Digital Health Has Turned The Corner, Again

Current use, adoption expectations, and clinician needs are suggesting an optimistic future

3 min readNov 8, 2022


Digital health is a success. Or is it? The development and adoption of digital technology in healthcare have been a bumpy ride. Combined with the ubiquitous issues of physician burnout and time-consuming electronic health records, many physicians may be skeptical or even reluctant to step further into the maelstrom of electronic care.

Despite these challenges, digital health continues to be an exciting area of innovation in healthcare, offering great promise for improving patient outcomes and enhancing the overall quality of care. As digital technologies continue to advance, we can expect to see even more exciting advances in digital health adoption in the years to come.

A recent survey by the American Medical Association cast an interesting and optimistic light on digital health trends and expectations for 2023. As reported by the AMA:

ADOPTION is up. The percentage of physicians who feel digital health tools are an advantage for patient care grew from 85% in 2016 to 93% in 2022, and increases were measured across all physicians irrespective of age or specialty.

MORE TOOLS are used. The average number of digital health tools in use by a physician grew from 2.2 in 2016 to 3.8 in 2022.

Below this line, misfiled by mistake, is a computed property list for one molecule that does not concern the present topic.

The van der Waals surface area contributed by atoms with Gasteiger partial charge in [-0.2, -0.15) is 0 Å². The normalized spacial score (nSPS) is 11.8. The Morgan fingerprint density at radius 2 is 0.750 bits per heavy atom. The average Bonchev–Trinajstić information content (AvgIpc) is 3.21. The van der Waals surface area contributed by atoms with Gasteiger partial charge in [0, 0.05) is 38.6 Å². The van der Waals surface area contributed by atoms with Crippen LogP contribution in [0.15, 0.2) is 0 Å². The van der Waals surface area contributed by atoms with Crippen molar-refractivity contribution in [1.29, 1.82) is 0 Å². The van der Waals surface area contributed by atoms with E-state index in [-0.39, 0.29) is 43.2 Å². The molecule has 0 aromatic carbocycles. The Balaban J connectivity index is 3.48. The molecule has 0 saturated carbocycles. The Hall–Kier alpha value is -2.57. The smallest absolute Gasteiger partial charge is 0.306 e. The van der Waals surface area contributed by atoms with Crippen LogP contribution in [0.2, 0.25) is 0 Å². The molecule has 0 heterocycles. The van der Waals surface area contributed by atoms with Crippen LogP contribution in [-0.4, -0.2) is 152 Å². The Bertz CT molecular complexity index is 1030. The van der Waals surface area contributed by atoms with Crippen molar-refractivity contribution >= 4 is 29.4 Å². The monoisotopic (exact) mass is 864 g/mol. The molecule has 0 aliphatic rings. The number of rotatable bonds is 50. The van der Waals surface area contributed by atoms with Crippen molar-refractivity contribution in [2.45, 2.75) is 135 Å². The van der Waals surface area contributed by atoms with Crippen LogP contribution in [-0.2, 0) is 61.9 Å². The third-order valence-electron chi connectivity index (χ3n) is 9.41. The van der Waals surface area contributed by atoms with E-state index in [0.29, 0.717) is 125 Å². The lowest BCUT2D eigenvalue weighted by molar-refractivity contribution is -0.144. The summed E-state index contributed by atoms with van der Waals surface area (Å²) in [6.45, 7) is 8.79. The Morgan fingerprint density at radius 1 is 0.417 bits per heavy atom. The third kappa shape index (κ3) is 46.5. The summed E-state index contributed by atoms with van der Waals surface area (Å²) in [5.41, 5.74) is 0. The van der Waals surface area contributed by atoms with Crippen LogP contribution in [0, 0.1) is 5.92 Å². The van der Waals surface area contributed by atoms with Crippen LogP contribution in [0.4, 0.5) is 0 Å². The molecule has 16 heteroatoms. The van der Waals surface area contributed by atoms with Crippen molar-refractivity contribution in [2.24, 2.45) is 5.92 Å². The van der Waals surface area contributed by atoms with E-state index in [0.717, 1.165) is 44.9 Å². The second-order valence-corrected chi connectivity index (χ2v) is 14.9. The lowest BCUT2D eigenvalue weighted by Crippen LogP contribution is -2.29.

REMOTE CARE leads. The percentage of physicians using tele-visits/virtual visits grew from 14% in 2016 to 80% in 2022 while the percentage of physicians using remote monitoring devices grew from 12% in 2016 to 30% in 2022.

AI GROWS. Two in 5 physicians plan to adopt augmented intelligence in the next year, while nearly 1 in 5 physicians are currently using augmented intelligence in their practices.

So, we have some new data points. Now let’s draw the line and extrapolate into the future.

Digital health has the potential to revolutionize the practice of medicine. With advances in digital technology, we can expect to see more widespread adoption of telemedicine and remote monitoring, which will allow physicians to provide care to patients remotely. Further, the increased availability of new tools will help drive clinical and patient adoption. This will be especially beneficial in rural areas where there is a shortage of healthcare providers.

Augmented intelligence (AI) also has great potential for advancing the practice of medicine. AI can be used to help physicians make diagnoses and to provide recommendations for treatment. Already in widespread use, AI will tackle the cognitive heavy lifting of medicine and provide information and insights to enhance care.

Digital health has come a long way over the past few years, and we can expect even more exciting advances in the years to come. With continued innovation and adoption, digital health will play an increasingly important role in advancing the practice of medicine and improving patient outcomes. Digital health has turned the corner, once again.

This post was sponsored by AT&T Business, but the opinions are my own and don’t necessarily represent AT&T Business’s positions or strategies.




I’m a technology theorist driving innovation at humanity’s tipping point.